Gamification Research: How Diablo III uses Game Mechanics to become Winning & Addicting

New to Gamification? Check out my post What is Gamification & my Gamification Framework: Octalysis

Blizzard Entertainment, a company that knows how to do gaming right (though not perfectly), has hit it big with their latest game Diablo III, launched in May of 2012. Within a week, they already sold 6.3 Million Copies, and as of September 2012, already made it to the Top Selling PC Games of all-time. Its success not only rides on the popularity of its predecessor Diablo II, but also stems from the utilization of a great amount of smart game mechanics to make users engaged and addicted.

This article analyzes the techniques and game mechanics that Diablo III uses to achieve the status of Winning & Addicting.

Basic Game Mechanics

1) High Quality Graphics and Sound

This is required for most games, and Blizzard is one of the best at it. Unfortunately, we won’t be learning too much from this because Gamification only applies to gaming elements that are still there after you strip out all the graphics, sound, action and apply them to professional activities.

2) Leveling Up System

Pretty basic too. Pretty much all RPGs (Role Playing Games) have a leveling up system. When a player kills monsters, he gains Experience, which allows his character to level up and become stronger. A leveling system makes players feel that they are having progress and are improving themselves, even though the tasks they do are very mundane. A sense of improvement and accomplishment is key here.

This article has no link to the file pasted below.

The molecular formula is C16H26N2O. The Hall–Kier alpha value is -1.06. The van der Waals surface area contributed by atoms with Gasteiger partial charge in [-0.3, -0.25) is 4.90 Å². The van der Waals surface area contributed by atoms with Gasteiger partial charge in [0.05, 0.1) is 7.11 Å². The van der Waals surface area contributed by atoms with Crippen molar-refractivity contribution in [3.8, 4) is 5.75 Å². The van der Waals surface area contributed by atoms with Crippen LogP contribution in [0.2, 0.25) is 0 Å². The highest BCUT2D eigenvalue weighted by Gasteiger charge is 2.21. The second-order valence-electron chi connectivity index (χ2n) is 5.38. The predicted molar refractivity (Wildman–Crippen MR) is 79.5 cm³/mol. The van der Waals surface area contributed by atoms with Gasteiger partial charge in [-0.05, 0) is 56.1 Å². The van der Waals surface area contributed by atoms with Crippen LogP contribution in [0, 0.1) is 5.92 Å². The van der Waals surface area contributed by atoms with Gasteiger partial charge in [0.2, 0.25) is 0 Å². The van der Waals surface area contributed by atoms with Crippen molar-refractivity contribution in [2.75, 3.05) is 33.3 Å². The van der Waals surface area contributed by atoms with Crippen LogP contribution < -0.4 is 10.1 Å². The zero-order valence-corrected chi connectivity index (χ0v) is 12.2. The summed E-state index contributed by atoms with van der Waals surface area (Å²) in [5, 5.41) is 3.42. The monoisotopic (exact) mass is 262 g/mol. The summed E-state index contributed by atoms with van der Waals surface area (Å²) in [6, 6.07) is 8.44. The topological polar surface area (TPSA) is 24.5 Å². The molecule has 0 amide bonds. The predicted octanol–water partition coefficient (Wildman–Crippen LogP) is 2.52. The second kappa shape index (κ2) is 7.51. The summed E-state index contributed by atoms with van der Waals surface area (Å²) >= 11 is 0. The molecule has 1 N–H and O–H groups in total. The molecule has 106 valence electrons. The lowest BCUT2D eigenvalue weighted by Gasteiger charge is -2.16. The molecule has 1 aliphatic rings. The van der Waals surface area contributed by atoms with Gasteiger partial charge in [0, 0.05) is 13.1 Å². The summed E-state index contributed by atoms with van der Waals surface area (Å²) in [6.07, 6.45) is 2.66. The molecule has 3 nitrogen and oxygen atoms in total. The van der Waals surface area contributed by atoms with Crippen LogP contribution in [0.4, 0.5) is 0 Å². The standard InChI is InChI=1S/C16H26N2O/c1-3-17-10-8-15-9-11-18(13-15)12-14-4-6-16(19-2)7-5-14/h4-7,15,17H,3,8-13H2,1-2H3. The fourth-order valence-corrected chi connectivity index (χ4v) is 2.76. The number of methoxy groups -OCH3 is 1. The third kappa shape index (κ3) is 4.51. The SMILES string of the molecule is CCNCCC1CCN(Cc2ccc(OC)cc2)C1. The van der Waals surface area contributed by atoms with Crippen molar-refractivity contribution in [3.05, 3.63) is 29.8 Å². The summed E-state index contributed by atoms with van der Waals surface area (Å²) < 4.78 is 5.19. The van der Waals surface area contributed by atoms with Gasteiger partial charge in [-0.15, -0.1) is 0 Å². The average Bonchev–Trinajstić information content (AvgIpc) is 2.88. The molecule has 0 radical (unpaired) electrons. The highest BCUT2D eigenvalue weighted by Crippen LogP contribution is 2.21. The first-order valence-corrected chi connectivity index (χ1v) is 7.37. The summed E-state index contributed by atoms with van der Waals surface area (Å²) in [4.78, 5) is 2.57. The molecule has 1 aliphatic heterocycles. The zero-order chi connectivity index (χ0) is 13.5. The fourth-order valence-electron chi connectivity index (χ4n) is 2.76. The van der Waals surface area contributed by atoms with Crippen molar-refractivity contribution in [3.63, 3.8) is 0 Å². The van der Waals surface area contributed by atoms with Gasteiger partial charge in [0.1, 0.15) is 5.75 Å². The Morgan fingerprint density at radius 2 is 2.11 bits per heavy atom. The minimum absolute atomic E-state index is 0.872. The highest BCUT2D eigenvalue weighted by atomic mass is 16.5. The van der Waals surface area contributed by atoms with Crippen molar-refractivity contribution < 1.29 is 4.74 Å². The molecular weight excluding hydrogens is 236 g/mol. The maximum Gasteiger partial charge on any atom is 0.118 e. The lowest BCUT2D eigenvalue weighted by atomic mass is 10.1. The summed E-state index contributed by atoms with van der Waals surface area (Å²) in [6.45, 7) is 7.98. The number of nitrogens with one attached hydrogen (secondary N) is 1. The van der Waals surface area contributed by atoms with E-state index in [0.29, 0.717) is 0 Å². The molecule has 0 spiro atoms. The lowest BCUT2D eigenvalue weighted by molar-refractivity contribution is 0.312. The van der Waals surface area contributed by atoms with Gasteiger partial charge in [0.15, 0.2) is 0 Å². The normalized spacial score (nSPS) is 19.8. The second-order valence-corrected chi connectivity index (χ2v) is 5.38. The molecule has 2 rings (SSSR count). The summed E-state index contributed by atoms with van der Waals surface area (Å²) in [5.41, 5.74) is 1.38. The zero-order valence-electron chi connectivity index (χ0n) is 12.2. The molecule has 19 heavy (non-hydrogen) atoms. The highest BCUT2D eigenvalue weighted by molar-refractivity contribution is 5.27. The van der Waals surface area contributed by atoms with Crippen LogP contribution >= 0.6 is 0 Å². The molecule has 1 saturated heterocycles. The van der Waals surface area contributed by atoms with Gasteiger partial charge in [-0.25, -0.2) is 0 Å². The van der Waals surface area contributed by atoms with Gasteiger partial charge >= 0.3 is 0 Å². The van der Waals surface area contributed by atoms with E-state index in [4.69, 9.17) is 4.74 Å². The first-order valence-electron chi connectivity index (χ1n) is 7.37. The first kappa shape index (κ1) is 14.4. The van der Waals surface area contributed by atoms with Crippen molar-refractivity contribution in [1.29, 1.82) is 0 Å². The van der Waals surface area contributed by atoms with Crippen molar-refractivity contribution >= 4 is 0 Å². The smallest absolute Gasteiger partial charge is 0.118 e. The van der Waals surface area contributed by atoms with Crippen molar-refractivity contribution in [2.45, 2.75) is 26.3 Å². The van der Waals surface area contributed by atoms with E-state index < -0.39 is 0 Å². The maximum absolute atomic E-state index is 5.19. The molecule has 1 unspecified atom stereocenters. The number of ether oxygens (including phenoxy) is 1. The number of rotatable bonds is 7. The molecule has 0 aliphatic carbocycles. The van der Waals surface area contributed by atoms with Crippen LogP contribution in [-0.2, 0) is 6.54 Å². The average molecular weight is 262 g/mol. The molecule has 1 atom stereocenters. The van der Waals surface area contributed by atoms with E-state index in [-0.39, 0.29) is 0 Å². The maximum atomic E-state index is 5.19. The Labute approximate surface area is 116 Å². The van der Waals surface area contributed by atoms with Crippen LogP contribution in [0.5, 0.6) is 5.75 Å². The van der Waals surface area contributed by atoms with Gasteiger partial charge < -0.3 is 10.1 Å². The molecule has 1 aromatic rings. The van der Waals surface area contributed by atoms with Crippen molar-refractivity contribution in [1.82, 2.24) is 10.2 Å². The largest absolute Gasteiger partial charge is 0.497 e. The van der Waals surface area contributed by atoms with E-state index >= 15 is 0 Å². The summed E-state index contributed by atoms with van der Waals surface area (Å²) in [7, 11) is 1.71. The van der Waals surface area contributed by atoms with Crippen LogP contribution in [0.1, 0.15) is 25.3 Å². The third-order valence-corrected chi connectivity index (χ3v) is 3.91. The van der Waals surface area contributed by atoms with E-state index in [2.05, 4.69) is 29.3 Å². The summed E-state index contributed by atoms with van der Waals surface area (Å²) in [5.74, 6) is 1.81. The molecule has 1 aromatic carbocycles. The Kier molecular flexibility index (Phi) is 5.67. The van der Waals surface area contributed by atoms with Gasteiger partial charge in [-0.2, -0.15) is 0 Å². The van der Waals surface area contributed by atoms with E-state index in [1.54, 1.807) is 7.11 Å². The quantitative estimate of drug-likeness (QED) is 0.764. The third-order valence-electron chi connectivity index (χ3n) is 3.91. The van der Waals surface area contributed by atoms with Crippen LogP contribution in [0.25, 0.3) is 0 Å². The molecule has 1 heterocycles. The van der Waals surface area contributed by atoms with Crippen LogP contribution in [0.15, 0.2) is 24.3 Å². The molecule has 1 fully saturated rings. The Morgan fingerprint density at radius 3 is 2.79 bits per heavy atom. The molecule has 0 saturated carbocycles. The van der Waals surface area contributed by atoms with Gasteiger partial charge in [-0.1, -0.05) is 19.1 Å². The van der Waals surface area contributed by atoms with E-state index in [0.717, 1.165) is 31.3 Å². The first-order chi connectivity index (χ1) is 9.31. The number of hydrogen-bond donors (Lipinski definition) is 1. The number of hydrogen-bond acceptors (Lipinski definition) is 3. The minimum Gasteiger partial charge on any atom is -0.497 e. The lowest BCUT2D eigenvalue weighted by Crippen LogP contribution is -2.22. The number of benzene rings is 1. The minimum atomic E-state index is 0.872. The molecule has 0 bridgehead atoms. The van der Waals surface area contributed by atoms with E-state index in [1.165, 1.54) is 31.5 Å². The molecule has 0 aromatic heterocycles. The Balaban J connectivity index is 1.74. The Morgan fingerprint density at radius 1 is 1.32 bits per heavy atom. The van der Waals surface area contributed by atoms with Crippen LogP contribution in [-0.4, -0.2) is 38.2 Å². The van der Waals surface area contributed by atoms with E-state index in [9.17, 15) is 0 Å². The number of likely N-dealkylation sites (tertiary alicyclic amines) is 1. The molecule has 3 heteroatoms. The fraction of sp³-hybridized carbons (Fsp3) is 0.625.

3) Progression through a storyline

Again, like all RPGs, there is a storyline that makes players want to continue to play and find out what’s next. This is similar to wanting to finish a book or movie. Unfortunately, Diablo III’s storyline isn’t that great, and it makes you play through the same storyline in 4 different levels to beat the game (not to mention “farming” the same area/quests over and over), so this factor is not strong in Diablo. It does, however, get first-timers to want to finish the level 1 difficulty once.

4) Points/Money Accumulation

A solid presentation on Gamification by Sebastian Deterding

New to Gamification? Check out my post What is Gamification & my Gamification Framework: Octalysis

Gamification presentation/research from Sebastian Deterding

I recently stumbled upon some Gamification Research by Sebastian Deterding and I think it is a great piece of work in the industry. It shows a heavy amount of research and utilization of Gamification.
As you know, I have always been saying that Gamification is not really a good word to use (sounds very gimmicky and suggests it is created from games), but it should really be called “Human-Focused Design.”
Sebastian calls it “Gameful Design” which I think is appealing but difficult to gain significant traction.
I strongly recommend going through the entire thing.